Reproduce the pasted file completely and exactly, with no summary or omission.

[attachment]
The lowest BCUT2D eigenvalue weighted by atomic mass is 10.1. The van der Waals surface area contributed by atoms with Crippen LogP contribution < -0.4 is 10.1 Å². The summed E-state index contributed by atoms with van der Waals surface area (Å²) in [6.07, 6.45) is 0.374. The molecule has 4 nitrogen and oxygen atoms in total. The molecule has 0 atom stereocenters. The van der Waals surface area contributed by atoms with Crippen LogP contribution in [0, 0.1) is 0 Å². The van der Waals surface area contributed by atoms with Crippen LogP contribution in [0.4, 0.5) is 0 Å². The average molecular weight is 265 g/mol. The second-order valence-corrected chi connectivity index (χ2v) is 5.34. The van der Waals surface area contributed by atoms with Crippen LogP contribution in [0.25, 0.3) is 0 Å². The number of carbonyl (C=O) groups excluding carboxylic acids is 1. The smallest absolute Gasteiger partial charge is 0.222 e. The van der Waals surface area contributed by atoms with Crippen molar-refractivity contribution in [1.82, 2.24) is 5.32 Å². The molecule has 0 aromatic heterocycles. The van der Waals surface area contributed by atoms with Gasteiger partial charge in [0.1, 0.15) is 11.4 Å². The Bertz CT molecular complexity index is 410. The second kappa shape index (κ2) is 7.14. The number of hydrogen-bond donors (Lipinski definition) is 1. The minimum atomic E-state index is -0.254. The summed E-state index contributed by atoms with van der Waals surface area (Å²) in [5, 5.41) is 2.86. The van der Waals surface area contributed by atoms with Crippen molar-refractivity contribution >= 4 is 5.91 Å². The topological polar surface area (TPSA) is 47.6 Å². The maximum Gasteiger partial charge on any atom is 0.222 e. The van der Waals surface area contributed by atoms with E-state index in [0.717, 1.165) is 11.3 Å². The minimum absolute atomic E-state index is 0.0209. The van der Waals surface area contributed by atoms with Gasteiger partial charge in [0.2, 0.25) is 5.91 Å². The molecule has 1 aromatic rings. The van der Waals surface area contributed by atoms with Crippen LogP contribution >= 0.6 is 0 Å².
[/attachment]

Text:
The lowest BCUT2D eigenvalue weighted by atomic mass is 10.1. The van der Waals surface area contributed by atoms with Crippen LogP contribution < -0.4 is 10.1 Å². The summed E-state index contributed by atoms with van der Waals surface area (Å²) in [6.07, 6.45) is 0.374. The molecule has 4 nitrogen and oxygen atoms in total. The molecule has 0 atom stereocenters. The van der Waals surface area contributed by atoms with Crippen LogP contribution in [0, 0.1) is 0 Å². The van der Waals surface area contributed by atoms with Crippen LogP contribution in [0.4, 0.5) is 0 Å². The average molecular weight is 265 g/mol. The second-order valence-corrected chi connectivity index (χ2v) is 5.34. The van der Waals surface area contributed by atoms with Crippen LogP contribution in [0.25, 0.3) is 0 Å². The number of carbonyl (C=O) groups excluding carboxylic acids is 1. The smallest absolute Gasteiger partial charge is 0.222 e. The van der Waals surface area contributed by atoms with Crippen molar-refractivity contribution in [1.82, 2.24) is 5.32 Å². The molecule has 0 aromatic heterocycles. The van der Waals surface area contributed by atoms with Gasteiger partial charge in [0.1, 0.15) is 11.4 Å². The Bertz CT molecular complexity index is 410. The second kappa shape index (κ2) is 7.14. The number of hydrogen-bond donors (Lipinski definition) is 1. The minimum atomic E-state index is -0.254. The summed E-state index contributed by atoms with van der Waals surface area (Å²) in [5, 5.41) is 2.86. The van der Waals surface area contributed by atoms with Crippen molar-refractivity contribution >= 4 is 5.91 Å². The topological polar surface area (TPSA) is 47.6 Å². The maximum Gasteiger partial charge on any atom is 0.222 e. The van der Waals surface area contributed by atoms with E-state index in [0.717, 1.165) is 11.3 Å². The minimum absolute atomic E-state index is 0.0209. The van der Waals surface area contributed by atoms with Gasteiger partial charge in [0.2, 0.25) is 5.91 Å². The molecule has 1 aromatic rings. The van der Waals surface area contributed by atoms with Crippen LogP contribution >= 0.6 is 0 Å².